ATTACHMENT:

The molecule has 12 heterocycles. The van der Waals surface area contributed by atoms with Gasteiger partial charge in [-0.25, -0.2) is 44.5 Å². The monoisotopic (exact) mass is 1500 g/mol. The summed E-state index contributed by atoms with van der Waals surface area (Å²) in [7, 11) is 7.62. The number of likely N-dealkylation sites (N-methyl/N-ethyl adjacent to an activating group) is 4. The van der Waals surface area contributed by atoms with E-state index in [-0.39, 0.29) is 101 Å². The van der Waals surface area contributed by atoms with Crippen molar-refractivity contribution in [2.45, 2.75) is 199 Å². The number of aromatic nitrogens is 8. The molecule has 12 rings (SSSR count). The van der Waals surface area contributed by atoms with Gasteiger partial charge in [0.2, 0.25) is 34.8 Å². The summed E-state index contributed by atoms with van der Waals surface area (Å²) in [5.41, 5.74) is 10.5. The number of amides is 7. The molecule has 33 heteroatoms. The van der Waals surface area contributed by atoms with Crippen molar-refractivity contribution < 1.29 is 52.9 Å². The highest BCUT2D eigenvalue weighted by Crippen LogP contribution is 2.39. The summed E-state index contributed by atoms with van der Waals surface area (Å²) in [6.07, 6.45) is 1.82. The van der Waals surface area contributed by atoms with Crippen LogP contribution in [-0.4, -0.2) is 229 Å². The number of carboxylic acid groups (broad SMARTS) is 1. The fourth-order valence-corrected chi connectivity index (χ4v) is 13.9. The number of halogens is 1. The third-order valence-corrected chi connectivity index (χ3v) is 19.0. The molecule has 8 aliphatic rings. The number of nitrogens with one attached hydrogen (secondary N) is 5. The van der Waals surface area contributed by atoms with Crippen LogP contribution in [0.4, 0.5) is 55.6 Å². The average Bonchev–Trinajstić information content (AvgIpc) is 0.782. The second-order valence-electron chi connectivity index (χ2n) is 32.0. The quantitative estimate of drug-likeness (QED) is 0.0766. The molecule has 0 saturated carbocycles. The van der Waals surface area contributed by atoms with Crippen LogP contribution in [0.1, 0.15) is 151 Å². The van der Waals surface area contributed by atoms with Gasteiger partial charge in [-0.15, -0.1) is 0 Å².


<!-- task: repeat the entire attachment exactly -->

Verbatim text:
The molecule has 12 heterocycles. The van der Waals surface area contributed by atoms with Gasteiger partial charge in [-0.25, -0.2) is 44.5 Å². The monoisotopic (exact) mass is 1500 g/mol. The summed E-state index contributed by atoms with van der Waals surface area (Å²) in [7, 11) is 7.62. The number of likely N-dealkylation sites (N-methyl/N-ethyl adjacent to an activating group) is 4. The van der Waals surface area contributed by atoms with E-state index in [-0.39, 0.29) is 101 Å². The van der Waals surface area contributed by atoms with Crippen molar-refractivity contribution in [2.45, 2.75) is 199 Å². The number of aromatic nitrogens is 8. The molecule has 12 rings (SSSR count). The van der Waals surface area contributed by atoms with Gasteiger partial charge in [0.2, 0.25) is 34.8 Å². The summed E-state index contributed by atoms with van der Waals surface area (Å²) in [5.41, 5.74) is 10.5. The number of amides is 7. The molecule has 33 heteroatoms. The van der Waals surface area contributed by atoms with Crippen molar-refractivity contribution < 1.29 is 52.9 Å². The highest BCUT2D eigenvalue weighted by Crippen LogP contribution is 2.39. The summed E-state index contributed by atoms with van der Waals surface area (Å²) in [6.07, 6.45) is 1.82. The van der Waals surface area contributed by atoms with Crippen LogP contribution in [-0.4, -0.2) is 229 Å². The number of carboxylic acid groups (broad SMARTS) is 1. The fourth-order valence-corrected chi connectivity index (χ4v) is 13.9. The number of halogens is 1. The third-order valence-corrected chi connectivity index (χ3v) is 19.0. The molecule has 8 aliphatic rings. The number of nitrogens with one attached hydrogen (secondary N) is 5. The van der Waals surface area contributed by atoms with Crippen LogP contribution in [0.4, 0.5) is 55.6 Å². The average Bonchev–Trinajstić information content (AvgIpc) is 0.782. The second-order valence-electron chi connectivity index (χ2n) is 32.0. The quantitative estimate of drug-likeness (QED) is 0.0766. The molecule has 0 saturated carbocycles. The van der Waals surface area contributed by atoms with Crippen LogP contribution in [0.1, 0.15) is 151 Å². The van der Waals surface area contributed by atoms with Gasteiger partial charge in [-0.15, -0.1) is 0 Å².